Mobile developer contests seeks to boost privacy

Branches of the American Civil Liberties Union and other organizations are launching on Friday the 2011 Develop for Privacy Challenge, a competition for mobile application developers to address privacy concerns about mobile phones and other portable devices.

The contest is intended to encourage developers to build open source tools that help mobile device users understand and address privacy threats. “We created the Develop for Privacy Challenge to call upon application developers to show that privacy doesn’t need to be an afterthought in new technologies,” said Brian Alseth, technology and liberty director at the ACLU of Washington, in a statement. “Rather, privacy can and should be a fundamental building block.”

Contest submissions will be received at the Develop for Privacy Web site until May 31, 2011. A contest winner will be announced in August at an event in Las Vegas coinciding with Defcon and Black Hat security conferences. Whoever makes the best overall submission will be given the opportunity to discuss the application with the audience and judges at the ceremony. The winning submission will be promoted by the partner organizations for maximum distribution, use, and impact. There is currently no cash prize specified, but organizers may provide additional awards or recognition at their discretion.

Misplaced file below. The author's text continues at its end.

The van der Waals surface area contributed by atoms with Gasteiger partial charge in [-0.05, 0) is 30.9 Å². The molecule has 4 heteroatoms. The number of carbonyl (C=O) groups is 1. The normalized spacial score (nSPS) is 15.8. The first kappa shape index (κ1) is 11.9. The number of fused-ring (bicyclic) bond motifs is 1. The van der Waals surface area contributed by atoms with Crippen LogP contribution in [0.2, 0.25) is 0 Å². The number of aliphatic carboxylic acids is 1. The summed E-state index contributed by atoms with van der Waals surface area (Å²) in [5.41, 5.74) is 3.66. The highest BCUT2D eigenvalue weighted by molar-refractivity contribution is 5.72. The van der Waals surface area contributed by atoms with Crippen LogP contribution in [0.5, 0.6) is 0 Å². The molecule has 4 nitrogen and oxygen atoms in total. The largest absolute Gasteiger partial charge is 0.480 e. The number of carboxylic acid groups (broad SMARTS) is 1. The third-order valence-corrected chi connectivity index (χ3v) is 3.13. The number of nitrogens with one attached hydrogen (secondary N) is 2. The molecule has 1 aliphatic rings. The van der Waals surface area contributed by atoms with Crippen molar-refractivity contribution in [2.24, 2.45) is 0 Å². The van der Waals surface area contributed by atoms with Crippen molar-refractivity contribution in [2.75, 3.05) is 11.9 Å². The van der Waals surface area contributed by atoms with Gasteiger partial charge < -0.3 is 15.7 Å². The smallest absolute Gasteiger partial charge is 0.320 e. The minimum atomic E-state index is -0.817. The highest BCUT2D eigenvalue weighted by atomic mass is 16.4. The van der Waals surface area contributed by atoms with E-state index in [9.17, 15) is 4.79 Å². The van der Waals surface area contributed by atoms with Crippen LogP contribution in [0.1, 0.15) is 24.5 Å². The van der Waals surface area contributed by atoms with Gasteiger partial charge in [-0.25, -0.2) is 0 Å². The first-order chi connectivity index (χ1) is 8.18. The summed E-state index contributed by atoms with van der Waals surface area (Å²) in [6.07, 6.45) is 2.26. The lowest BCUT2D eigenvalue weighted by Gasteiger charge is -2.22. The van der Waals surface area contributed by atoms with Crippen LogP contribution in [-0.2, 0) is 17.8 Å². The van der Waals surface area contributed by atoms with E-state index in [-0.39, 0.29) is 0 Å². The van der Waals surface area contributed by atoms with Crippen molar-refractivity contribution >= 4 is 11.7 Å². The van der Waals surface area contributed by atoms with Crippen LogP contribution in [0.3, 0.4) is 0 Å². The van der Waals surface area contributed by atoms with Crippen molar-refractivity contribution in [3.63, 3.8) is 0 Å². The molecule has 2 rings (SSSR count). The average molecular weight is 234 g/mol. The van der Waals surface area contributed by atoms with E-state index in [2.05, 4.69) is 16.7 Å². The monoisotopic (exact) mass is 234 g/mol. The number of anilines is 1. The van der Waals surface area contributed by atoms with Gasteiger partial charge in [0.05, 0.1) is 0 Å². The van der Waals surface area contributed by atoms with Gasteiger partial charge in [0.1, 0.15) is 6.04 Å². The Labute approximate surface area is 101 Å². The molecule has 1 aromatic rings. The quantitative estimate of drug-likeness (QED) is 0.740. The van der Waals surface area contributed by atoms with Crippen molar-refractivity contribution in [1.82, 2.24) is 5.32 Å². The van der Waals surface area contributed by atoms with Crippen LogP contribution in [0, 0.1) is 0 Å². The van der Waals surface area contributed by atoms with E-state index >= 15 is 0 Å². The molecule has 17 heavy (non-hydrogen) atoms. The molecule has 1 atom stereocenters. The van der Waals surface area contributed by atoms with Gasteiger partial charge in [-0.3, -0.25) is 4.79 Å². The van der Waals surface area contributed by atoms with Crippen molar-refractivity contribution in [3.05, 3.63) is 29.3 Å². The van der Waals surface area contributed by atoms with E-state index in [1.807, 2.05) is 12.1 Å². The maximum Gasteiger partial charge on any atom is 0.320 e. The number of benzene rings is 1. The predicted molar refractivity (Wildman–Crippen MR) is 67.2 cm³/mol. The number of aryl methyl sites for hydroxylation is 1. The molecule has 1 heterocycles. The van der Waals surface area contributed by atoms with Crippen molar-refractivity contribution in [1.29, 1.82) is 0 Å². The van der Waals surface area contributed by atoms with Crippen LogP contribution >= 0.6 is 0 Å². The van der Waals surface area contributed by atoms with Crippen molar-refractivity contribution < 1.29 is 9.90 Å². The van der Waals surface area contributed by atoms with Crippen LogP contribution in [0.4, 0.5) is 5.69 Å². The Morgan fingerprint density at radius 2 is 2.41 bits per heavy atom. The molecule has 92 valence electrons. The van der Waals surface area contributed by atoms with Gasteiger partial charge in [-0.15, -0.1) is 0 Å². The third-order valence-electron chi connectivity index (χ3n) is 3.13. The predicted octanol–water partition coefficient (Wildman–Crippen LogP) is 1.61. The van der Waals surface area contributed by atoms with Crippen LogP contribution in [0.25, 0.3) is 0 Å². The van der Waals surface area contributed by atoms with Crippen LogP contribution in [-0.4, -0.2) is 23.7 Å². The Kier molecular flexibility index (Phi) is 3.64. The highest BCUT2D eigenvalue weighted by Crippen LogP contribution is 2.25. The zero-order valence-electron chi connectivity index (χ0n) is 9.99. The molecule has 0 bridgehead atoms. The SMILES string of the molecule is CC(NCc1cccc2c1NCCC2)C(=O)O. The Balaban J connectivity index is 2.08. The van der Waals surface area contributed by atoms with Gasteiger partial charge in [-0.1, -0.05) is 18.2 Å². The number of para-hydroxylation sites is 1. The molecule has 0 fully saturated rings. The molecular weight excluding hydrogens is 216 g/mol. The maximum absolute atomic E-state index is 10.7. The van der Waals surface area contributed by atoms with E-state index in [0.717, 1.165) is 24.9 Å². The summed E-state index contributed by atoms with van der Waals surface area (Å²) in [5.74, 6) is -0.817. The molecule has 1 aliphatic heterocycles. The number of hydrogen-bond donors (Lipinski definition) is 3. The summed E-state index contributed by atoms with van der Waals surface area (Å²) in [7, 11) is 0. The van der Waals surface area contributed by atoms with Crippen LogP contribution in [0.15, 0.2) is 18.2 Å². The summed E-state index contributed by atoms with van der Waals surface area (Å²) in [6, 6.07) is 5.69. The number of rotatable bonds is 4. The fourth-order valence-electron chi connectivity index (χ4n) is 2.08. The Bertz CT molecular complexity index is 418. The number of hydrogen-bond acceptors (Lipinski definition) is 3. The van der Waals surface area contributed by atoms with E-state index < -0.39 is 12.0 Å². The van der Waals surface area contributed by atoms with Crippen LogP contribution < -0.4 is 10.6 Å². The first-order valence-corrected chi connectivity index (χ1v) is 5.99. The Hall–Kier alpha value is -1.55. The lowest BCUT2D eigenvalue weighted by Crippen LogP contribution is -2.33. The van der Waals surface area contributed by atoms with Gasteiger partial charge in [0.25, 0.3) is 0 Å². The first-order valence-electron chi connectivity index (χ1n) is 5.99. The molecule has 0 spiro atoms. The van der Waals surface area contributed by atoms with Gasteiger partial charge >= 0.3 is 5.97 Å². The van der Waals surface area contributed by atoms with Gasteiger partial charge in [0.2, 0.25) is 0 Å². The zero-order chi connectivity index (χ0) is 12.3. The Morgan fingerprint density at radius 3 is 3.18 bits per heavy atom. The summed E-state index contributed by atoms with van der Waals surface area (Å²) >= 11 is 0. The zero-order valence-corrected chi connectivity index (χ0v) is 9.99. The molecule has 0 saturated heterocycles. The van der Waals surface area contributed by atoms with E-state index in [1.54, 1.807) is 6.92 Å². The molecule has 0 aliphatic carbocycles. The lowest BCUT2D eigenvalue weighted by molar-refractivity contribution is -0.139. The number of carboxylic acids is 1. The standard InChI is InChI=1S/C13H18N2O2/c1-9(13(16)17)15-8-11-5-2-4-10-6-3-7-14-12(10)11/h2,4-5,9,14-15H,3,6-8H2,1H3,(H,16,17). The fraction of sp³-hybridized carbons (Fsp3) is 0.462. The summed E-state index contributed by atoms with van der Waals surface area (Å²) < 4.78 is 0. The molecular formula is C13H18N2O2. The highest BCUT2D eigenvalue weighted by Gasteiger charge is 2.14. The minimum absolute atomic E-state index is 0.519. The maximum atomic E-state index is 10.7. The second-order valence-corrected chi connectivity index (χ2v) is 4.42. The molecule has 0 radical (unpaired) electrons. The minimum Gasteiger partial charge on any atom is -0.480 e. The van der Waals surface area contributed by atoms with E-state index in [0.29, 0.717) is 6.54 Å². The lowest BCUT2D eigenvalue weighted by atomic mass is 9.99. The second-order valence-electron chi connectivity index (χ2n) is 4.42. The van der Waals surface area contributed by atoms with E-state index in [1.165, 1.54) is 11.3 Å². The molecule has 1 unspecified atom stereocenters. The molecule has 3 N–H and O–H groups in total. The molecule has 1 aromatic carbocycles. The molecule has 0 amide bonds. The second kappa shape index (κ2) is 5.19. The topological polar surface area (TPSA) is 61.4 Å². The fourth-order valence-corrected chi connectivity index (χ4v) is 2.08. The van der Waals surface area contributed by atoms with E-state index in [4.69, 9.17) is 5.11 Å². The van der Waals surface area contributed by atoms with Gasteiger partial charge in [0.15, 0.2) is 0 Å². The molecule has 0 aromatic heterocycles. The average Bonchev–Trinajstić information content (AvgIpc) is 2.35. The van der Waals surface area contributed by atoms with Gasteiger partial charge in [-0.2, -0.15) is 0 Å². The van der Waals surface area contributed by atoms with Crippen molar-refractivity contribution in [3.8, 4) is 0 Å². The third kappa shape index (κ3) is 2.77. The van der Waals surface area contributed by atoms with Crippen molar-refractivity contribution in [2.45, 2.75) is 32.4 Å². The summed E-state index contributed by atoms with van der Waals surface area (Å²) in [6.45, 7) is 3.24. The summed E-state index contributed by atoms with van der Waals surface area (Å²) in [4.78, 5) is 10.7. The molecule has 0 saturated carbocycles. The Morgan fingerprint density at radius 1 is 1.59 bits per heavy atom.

Contest sponsors stressed the changing nature of mobile communications and how privacy regulations have not kept abreast of the changes. By the end of this year, the majority of phones sold in the U.S. likely will be smart phones that allow users to pull up maps, browse the Internet, check email and allow other uses, sponsors of the competition said. Already, about 50 million Americans carry these devices.

The sponsors noted that smart phones are able to collect and share data that can paint a detailed picture about someone’s life, such as location and what they search for online. But federal law governing electronic privacy, the Electronic Communications Privacy Act, is outdated, having passed in 1986 long before smart phones or the Internet as now known existed.

Applications will be judged by a panel of privacy and technology experts, including Jacob Appelbaum of the Tor Project, Caspar Bowden of Microsoft, and Jules Polonetsky of the Future of Privacy Forum. Criteria for judging include the seriousness of the privacy issue addressed by the application, effectiveness, originality, portability, performance, and quality of both source code and user documentation.

In addition to the ACLU of Washington, contest sponsors also include the ACLU of Northern California and the Tor Project, with the assistance of Ontario’s information and privacy commissioner’s office. Tor is an effort to improve privacy and security on the Internet.

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